China today called on officials to put an end within the next half year to corruption, including nepotism and the waste of public funds.
The timing of the announcement in a front-page editorial in the official party newspaper, People's Daily, suggested that a directive by the government and the Chinese Communist Party was issued partly as a concession to university student activists who have expressed concern about government trade policies toward Japan and the apparent growth of corrupt economic and financial practices on the part of some officials.
The government seemed to be particularly eager to preempt any student protests today, the anniversary of much celebrated demonstrations carried out by Peking University students 50 years ago against Japanese militarism.
The editorial said that "if the youth movement goes against the demands of history, it would . . . waste the life of one or even several generations."
The editorial said that being inexperienced, young people unavoidably "become too emotional and at times are carried away by what is happening . . . "
But with the government and university administrations organizing numerous activities to mark the Dec. 9 anniversary, no significant unauthorized student activities were reported. The aim seemed to be to organize so many activities that the students would have no time to plan or carry out anything unauthorized.
The official New China News Agency said the directive was issued recently by the general offices of the party's Central Committee and the government's State Council. The Peking Evening News newspaper published a report on the directive today and national television carried a report this evening.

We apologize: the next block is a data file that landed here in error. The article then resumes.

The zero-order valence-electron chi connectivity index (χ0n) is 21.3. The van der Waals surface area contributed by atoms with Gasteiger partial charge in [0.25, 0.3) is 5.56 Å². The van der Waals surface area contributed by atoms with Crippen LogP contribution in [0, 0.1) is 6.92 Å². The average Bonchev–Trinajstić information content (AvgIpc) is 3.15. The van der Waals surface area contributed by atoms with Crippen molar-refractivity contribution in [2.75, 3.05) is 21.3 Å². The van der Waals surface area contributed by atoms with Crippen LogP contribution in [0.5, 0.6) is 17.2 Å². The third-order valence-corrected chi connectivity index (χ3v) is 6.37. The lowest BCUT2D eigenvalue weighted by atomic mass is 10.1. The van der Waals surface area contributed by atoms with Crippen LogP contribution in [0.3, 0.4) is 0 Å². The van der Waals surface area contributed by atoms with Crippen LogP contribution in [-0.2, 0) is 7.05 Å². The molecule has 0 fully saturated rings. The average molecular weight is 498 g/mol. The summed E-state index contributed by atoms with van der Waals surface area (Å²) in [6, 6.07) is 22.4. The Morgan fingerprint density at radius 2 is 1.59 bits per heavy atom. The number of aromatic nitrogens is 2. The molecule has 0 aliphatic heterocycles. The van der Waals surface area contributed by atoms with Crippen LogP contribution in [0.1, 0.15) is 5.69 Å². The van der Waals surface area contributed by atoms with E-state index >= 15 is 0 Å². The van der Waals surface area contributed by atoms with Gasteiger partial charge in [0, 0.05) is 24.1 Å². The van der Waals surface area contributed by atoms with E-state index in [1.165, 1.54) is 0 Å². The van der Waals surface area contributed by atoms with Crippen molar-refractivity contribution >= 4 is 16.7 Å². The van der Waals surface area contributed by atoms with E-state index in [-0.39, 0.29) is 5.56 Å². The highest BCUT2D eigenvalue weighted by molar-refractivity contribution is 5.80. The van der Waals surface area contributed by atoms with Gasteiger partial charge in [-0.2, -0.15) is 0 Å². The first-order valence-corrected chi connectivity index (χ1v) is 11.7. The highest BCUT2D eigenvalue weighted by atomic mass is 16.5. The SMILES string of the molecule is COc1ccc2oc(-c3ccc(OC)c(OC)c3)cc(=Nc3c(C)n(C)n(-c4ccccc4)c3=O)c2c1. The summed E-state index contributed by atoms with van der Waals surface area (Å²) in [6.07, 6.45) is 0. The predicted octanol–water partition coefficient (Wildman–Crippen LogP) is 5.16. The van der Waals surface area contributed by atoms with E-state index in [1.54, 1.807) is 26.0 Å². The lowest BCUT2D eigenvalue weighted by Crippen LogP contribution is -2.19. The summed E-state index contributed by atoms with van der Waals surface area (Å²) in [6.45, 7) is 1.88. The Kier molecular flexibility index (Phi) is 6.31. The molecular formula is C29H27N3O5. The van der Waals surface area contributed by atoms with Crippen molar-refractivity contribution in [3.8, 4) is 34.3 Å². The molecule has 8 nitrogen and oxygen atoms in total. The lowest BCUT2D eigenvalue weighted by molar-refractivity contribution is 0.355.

As described in these reports, the directive calls on party and government organizations at various levels to improve their style of work and "eliminate all corrupt phenomena . . . over this winter and the coming spring." It listed six forms of corruption and "unhealthy tendencies" that were to be eliminated:
*Illegal purchases of imported foreign cars.
*Indiscriminate dispatch of government and party personnel on overseas trips.
*Indiscriminate use of public funds for trips within China.
*Extravagant gift-giving and banquets.
*The obtaining of illegal income by party and government cadres.
*Commercial profit-making on the part of wives and children of high-ranking cadres, who, in violation of regulations, use their influential positions to gain advantages for their kin.
The New China News Agency said in its report on the directive that while most government offices performed their duties well "a few government offices and officials turned a deaf ear against abuse of power and other malpractices."
It quotes the directive as saying that those officials who have engaged in malpractices have "seriously damaged the prestige of the party and the government among the people, who are extremely dissatisfied."